Legal and Regulatory

NUBURU awarded seven new patents across 3D printing and material processing

High-powered blue laser specialist NUBURU has added seven new patents to its intellectual property (IP) portfolio in visible laser technologies with applications across 3D printing and materials processing.

The company has been awarded four new patents from the US Patent Office and three foreign patents – Russian, Japanese, and Korean – which will be included in NUBURU’s foundational patent ‘3D Printing Devices and Methods’ (PCT/US14/35928). 

“NUBURU’s IP portfolio is broad and deep,” said Dr. Guy Gilliland, CEO of NUBURU. “Industry analysts and organizations have recognized the strength of our technology and its IP portfolio, including StartUp Insight, who identified NUBURU as one of the Top 5 Additive Manufacturing Start Ups Impacting The Automotive Industry.”

Copper, gold, aluminum and other materials absorb blue laser light better than other wavelengths. Image via NUBURU/NASA 1969.
Copper, gold, aluminum, and other materials absorb blue laser light better than other wavelengths. Image via NUBURU/NASA 1969.

NUBURU’s blue laser technology

Founded in 2015, NUBURU develops blue lasers for metal processing operations across industries such as e-mobility and automotive, where materials such as copper, stainless steel, and aluminum are of increasing importance. These darker metals have a higher absorption rate in the blue spectrum, and the company claims that its lasers could “transform” the speed and quality of welding, machining, and 3D printing certain alloys.

NUBURU’s lasers are designed to optimize the performance of laser cladding and Laser Metal Deposition (LMD) machines within 3D printing, by enabling copper to be clad to other copper surfaces. Reportedly, the technology can increase print speeds tenfold within LMD in comparison to regular systems.

At the tail end of last year, the firm raised $20 million in Series B funding in order to develop its AI welding system and expand its presence in the energy, e-mobility, and 3D printing markets. To date, NUBURU has raised a total of $50 million in funding.

Formalloy has previously integrated NUBURU's blue laser technology into its L-Series of 3D printers (pictured). Photo via Formalloy.
Formalloy has previously integrated NUBURU’s blue laser technology into its L-Series of 3D printers (pictured). Photo via Formalloy.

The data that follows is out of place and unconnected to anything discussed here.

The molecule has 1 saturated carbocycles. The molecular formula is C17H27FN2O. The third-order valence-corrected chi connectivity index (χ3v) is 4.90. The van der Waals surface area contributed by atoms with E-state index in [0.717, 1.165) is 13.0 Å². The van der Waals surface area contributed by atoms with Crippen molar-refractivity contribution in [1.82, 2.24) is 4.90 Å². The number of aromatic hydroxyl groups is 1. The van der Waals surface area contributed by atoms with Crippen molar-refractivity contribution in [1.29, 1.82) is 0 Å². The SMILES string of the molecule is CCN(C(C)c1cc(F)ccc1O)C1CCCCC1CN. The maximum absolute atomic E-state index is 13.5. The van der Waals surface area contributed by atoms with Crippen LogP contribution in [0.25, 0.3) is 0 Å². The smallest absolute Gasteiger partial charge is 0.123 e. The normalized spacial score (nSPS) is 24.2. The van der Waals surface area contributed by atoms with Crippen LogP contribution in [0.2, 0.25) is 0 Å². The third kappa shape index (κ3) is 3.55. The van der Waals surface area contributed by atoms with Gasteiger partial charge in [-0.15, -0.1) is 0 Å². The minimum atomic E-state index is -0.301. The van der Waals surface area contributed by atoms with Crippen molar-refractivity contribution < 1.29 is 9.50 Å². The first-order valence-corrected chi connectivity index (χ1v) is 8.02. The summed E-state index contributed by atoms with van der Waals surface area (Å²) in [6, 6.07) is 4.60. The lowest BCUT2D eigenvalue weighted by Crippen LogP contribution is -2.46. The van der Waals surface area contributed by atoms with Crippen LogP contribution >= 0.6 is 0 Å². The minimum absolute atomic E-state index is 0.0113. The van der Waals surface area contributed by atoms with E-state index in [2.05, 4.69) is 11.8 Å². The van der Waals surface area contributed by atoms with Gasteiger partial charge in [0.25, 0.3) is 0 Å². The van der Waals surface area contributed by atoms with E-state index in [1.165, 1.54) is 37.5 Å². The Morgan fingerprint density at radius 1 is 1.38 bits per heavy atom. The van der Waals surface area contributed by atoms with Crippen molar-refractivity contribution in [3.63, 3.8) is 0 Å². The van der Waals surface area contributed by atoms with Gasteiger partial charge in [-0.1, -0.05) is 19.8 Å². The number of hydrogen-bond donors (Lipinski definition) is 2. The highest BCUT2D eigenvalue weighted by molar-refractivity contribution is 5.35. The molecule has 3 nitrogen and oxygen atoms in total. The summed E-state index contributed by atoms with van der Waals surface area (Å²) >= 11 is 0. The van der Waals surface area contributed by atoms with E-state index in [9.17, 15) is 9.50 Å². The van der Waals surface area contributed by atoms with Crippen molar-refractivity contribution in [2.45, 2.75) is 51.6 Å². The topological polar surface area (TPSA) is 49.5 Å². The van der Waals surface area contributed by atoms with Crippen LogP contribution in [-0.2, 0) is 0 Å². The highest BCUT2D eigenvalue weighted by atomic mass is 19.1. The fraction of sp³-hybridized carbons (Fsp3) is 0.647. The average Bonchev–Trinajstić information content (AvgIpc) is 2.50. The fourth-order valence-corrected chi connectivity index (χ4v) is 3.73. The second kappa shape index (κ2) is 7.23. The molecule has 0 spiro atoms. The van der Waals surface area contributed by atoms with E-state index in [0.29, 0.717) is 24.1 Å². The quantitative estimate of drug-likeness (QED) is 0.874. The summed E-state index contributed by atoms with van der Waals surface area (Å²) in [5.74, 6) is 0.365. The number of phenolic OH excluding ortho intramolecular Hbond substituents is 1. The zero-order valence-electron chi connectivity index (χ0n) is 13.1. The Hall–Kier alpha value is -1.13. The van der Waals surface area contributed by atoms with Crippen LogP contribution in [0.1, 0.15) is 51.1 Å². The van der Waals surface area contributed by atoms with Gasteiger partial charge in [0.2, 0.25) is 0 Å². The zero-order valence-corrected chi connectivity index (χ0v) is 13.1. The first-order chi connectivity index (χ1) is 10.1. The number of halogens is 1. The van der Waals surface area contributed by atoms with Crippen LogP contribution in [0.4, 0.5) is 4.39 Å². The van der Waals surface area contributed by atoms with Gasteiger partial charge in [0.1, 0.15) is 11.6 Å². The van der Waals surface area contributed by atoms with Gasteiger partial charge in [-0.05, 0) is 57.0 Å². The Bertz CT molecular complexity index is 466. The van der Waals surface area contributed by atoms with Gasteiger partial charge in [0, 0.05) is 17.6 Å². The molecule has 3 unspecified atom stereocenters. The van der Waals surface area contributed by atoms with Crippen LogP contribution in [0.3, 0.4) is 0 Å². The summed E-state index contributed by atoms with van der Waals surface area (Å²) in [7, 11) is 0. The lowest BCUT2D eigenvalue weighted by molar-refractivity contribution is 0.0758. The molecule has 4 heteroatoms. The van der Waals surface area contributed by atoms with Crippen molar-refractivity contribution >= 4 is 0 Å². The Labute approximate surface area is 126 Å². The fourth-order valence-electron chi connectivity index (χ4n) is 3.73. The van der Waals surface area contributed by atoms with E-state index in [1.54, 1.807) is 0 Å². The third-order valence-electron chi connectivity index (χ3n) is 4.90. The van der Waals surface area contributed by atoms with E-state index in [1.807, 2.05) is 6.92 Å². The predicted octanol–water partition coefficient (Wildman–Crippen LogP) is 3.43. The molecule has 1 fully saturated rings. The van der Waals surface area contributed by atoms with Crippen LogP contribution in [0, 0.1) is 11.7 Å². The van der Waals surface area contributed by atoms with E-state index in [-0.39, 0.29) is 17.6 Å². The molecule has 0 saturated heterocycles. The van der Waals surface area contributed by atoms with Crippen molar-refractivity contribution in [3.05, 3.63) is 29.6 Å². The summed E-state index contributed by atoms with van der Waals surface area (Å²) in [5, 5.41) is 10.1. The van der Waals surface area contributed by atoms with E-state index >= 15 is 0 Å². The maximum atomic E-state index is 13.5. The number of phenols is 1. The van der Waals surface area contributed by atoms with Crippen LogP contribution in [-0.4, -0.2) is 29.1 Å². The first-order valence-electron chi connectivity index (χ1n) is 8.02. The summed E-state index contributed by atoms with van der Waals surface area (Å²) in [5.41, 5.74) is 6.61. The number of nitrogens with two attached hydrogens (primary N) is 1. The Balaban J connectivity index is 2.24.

New patents across 3D printing and materials processing

NUBURU’s latest patents cover several of its material processing lasers, alongside the technology required to build these single mode visible lasers. The US Patent Office awarded four patents, ranging from its Monolithic Visible Wavelength Fibre Laser, Multi-Clad Optical Fibre, and Very Dense Wavelength Beam Combined Laser System, to the applications, methods, and systems for materials processing with its Visible Raman Laser.

NUBURU also received patents from Japan, Russia, and Korea for its technology, all of which join the firm’s foundational patent. The patent, ‘3D Printing Devices and Methods’, has been awarded in 16 countries so far, with several applications and continuations currently pending around the world. NUBURU has also received multiple notices of allowances for the technology and the application of blue lasers within 3D printing and material processing.

“These patents firmly establish that NUBURU invented the blue laser technology for 3D printing and material processing,” said Dr. Mark Zediker, Founder and Chairman of NUBURU. “The company portfolio widely covers blue laser technology, multimode and single mode as well as broad applications within 3D printing and material processing.

“22 patents have been awarded to date, with 90 applications currently in process for a number of claims in excess of 4,000.”

Deploying blue laser technologies for 3D printing

Blue lasers have been experimentally implemented within a small number of 3D printing systems, an example of which is the integration of NUBURU’s technology into 3D metal manufacturer Formalloy’s L-Series of LMD machines. Producing a spot size five times smaller than that of infra-red lasers, the blue lasers aimed to help Formalloy’s machines to “3D print, repair and clad metallic parts” with greater speed and accuracy than other methods.

Elsewhere, global engineering firm Renishaw has implemented blue lasers within its NC4+ Blue non-contact tool measurement solution, seeing improved diffraction effects and optimized laser beam geometry in comparison to infra-red sources.

Blue lasers have also been utilized in the area of 3D scanning, such as in measurement system manufacturer Creaform’s latest 3D scanner, the MetraSCAN BLACK. The scanner features 15 blue laser crosses which contribute to an extremely fast 3D scanning process. Meanwhile, leading 3D printer and scanner manufacturer Shining 3D launched its EinScan HX handheld 3D scanner equipped with a blue laser to enable superior performance when scanning reflecting and black surfaces.

The 15 blue laser crosses can be scaled up for larger parts. Photo via Creaform.
The 15 blue laser crosses can be scaled up for larger parts. Photo via Creaform.

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Featured image shows dough baked by a blue laser. Photo credit Jonathan Blutinger Columbia Engineering